Visioning Workshops Eindhoven Summit on Service Innovation in Cities Living Labs Global

There were eight workshops in total, which covered the topics including health, transport, mobility, logistics, public services and tourism. Each workshop was attended by 10 – 13 participants, including city representatives, researchers, social entrepreneurs and service-oriented businesses.

Cluster chose the topic of Sustainable Tourism because of its relevance to the city of Turin. Turin’s transformation began in 2000, with the implementation of its first strategic plan, and has continued. The positive impact of these cultural and urbanistic changes has led to a growth spurt for the tourist industry over the last decade which needs to be addressed from a sustainability viewpoint.

The participants in the Sustainable Tourism workshop were: Federico De Giuli and Marcia Caines of Cluster, Ton Kooymans, director of Calllock Mobility; Thea Weijers, project manager for Carefree Living, Municipality of Hertogenbosch; Raymond Voogt, owner of Voogt Service Innovation; Irene Fritzen of Cetiex, representing the City of Caceres and Quirine Kroezen of Brainport Development.

Sustainable Tourism: the brief


Visioning Workshop 8 Sustainble Tourism. Photo courtesy Living Labs Global | Flickr album Living Labs Global

‘Sustainable Tourism’ is a very broad term which ranges from architecture to mobility, development to hospitality, and infrastructure to inclusive design. For the benefit of the two hour workshop in Eindhoven we decided to focus on connectivity and integration.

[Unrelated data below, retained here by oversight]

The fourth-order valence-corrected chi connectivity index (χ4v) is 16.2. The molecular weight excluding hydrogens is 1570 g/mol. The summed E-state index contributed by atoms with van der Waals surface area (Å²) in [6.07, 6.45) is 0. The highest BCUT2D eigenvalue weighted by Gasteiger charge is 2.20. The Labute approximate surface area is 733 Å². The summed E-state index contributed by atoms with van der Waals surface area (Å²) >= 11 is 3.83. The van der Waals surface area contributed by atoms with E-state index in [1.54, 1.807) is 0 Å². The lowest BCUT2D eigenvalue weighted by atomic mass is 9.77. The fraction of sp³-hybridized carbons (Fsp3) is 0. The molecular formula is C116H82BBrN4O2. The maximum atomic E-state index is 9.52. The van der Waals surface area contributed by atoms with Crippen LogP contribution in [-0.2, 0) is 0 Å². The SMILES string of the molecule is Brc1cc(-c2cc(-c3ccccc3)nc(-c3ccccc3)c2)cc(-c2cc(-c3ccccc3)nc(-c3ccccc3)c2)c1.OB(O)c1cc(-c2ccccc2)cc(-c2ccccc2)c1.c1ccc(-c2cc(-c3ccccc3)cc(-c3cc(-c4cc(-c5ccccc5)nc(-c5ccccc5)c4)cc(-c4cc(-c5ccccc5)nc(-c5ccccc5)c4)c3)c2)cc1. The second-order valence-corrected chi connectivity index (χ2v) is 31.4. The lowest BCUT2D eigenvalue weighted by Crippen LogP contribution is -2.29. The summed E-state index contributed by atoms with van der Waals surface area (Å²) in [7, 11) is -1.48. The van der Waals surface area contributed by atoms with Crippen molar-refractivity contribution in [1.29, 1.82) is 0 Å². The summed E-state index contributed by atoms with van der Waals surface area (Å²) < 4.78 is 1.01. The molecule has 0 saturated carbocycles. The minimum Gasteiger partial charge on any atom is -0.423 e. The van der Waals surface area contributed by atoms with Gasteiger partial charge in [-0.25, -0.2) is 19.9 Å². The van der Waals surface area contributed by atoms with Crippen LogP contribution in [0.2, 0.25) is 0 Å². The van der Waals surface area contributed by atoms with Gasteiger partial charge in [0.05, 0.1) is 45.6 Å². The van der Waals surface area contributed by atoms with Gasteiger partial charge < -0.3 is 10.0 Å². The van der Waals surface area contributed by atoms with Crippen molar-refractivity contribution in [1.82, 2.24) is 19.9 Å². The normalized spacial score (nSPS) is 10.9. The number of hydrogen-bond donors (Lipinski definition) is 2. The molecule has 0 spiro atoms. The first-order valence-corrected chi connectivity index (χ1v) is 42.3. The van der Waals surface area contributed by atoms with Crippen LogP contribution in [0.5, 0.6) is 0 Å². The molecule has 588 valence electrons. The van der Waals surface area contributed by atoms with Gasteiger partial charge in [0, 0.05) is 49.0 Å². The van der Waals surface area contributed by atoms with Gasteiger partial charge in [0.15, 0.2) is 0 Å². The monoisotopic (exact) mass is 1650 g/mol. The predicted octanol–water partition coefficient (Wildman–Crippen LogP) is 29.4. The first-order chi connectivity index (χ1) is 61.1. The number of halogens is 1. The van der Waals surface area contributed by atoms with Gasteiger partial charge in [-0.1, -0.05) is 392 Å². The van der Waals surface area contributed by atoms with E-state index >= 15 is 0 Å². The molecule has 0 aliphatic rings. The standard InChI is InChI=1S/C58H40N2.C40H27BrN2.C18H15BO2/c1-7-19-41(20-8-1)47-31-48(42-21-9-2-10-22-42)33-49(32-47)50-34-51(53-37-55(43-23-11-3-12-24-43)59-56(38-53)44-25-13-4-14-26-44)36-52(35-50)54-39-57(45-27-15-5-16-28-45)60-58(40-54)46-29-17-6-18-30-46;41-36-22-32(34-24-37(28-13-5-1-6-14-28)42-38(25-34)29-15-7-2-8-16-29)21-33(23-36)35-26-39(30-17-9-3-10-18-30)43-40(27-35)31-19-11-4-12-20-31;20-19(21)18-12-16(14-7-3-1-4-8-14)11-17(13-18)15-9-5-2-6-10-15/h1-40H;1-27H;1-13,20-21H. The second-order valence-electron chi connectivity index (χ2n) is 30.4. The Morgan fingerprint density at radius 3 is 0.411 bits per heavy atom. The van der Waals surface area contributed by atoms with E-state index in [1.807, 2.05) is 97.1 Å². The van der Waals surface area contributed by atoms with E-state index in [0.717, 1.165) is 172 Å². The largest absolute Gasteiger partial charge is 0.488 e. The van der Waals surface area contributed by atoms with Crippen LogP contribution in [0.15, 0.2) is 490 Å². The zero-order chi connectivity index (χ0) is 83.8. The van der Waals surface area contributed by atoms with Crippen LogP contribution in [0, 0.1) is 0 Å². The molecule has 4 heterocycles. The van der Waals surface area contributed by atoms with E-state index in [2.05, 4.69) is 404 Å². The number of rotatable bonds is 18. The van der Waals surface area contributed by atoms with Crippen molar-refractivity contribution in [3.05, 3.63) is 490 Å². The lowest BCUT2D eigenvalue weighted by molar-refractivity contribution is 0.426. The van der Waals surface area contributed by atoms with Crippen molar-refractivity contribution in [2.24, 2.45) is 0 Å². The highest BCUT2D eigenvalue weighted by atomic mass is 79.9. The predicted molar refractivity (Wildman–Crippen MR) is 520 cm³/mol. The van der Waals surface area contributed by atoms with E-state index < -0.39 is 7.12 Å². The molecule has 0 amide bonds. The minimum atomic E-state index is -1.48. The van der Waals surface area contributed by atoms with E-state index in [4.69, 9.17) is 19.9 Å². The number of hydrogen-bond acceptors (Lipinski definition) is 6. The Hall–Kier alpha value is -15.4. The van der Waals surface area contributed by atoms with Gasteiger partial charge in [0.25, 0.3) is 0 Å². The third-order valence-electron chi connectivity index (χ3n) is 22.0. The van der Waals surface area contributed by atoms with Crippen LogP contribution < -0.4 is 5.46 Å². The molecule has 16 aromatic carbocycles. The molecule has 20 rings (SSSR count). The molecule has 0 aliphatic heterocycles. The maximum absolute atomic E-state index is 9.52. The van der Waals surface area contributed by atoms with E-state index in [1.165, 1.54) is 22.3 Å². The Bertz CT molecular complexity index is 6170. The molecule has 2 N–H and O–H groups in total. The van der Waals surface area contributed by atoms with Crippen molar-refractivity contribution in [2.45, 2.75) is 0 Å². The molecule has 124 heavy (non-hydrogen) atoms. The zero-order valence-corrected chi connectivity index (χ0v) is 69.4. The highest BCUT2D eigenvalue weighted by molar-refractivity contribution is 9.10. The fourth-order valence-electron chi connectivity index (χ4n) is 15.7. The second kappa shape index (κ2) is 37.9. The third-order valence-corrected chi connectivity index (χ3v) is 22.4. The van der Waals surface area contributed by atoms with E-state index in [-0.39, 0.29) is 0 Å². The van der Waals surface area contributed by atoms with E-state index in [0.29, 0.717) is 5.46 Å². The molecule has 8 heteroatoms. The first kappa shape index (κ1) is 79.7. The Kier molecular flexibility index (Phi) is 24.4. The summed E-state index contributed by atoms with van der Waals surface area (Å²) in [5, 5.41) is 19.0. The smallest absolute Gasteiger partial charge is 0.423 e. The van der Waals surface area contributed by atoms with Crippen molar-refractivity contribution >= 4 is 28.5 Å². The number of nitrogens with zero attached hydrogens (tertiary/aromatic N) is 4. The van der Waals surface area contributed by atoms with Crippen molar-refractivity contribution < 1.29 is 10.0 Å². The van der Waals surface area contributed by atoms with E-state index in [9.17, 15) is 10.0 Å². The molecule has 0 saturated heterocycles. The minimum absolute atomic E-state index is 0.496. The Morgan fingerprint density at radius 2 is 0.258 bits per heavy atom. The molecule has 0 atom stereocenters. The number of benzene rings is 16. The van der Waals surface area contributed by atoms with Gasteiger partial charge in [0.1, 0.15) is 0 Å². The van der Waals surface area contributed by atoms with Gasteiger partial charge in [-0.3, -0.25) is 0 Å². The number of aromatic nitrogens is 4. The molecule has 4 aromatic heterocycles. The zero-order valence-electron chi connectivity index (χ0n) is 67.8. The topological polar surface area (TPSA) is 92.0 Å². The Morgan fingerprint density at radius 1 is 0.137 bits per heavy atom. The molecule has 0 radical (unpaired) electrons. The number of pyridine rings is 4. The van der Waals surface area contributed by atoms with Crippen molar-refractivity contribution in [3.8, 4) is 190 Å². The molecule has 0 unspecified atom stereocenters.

The aim of the Sustainable Tourism workshop was to spark discussion on the role of service innovation in connecting local communities and foreign visitors while lessening the impact on the natural environment and boosting the economy at the same time. We also set out to consider how to bridge the gap between citizen services and tourist services by integrating hospitality services e.g. hotels, restuarants and local/regional commercial activities, into existing city infrastructures such as transport systems, museums, conference centres and information networks.

Our group visioned solutions that deploy the sharing power of new technologies to create services designed to:

✪ facilitate face-to-face interactions between locals and tourists
✪ help people make conscious and responsible decisions
✪ celebrate local culture, heritage and traditions
✪ promote future health and wellbeing in cities and regions
✪ improve the local economy and create job opportunities
✪ overcome cultural barriers
✪ command respect for the natural environment

What is sustainability? What is tourism?
Ton Kooymans started off the session by addressing two simple ice-breaking questions: What is sustainability? What is tourism? The responses that emerged ranged from enogastronomy to pilgrimage tourism, and from community building to recycling for sustainability, and we then looked at ways to work these into innovative ideas for long-term, affordable and adaptive solutions for sustainable tourism in cities.

Connecting and integrating end-users, cities, locals and the natural environment

Ton Kooymans sketch of The Tourist Platform. Visioning Workshop 8:Sustainble Tourism. Photo courtesy Brainport Development

In our roundtable discussion we agreed that hospitality services in cities are often too self-contained and not an integral part of city or local life. Tourism services need to be more inclusive to benefit local communities and stimulate the local economy, for example by creating partnerships between city governments, hotels and local operators.